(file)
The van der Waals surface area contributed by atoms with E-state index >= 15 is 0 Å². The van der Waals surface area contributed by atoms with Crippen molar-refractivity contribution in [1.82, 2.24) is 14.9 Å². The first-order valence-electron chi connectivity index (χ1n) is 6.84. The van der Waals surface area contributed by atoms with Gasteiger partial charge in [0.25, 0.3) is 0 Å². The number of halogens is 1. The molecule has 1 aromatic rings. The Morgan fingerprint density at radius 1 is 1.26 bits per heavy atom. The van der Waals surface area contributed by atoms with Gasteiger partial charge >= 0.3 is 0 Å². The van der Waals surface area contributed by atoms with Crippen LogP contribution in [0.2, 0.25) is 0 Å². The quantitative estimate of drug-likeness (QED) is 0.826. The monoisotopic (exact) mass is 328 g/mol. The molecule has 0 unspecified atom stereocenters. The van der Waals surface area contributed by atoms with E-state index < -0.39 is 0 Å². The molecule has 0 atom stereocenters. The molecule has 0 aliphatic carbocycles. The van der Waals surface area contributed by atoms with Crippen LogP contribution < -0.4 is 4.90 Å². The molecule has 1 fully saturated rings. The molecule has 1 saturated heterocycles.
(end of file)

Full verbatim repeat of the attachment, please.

The van der Waals surface area contributed by atoms with E-state index >= 15 is 0 Å². The van der Waals surface area contributed by atoms with Crippen molar-refractivity contribution in [1.82, 2.24) is 14.9 Å². The first-order valence-electron chi connectivity index (χ1n) is 6.84. The van der Waals surface area contributed by atoms with Gasteiger partial charge in [0.25, 0.3) is 0 Å². The number of halogens is 1. The molecule has 1 aromatic rings. The Morgan fingerprint density at radius 1 is 1.26 bits per heavy atom. The van der Waals surface area contributed by atoms with Gasteiger partial charge >= 0.3 is 0 Å². The van der Waals surface area contributed by atoms with Crippen LogP contribution in [0.2, 0.25) is 0 Å². The quantitative estimate of drug-likeness (QED) is 0.826. The monoisotopic (exact) mass is 328 g/mol. The molecule has 0 unspecified atom stereocenters. The van der Waals surface area contributed by atoms with E-state index < -0.39 is 0 Å². The molecule has 0 atom stereocenters. The molecule has 0 aliphatic carbocycles. The van der Waals surface area contributed by atoms with Crippen LogP contribution < -0.4 is 4.90 Å². The molecule has 1 fully saturated rings. The molecule has 1 saturated heterocycles.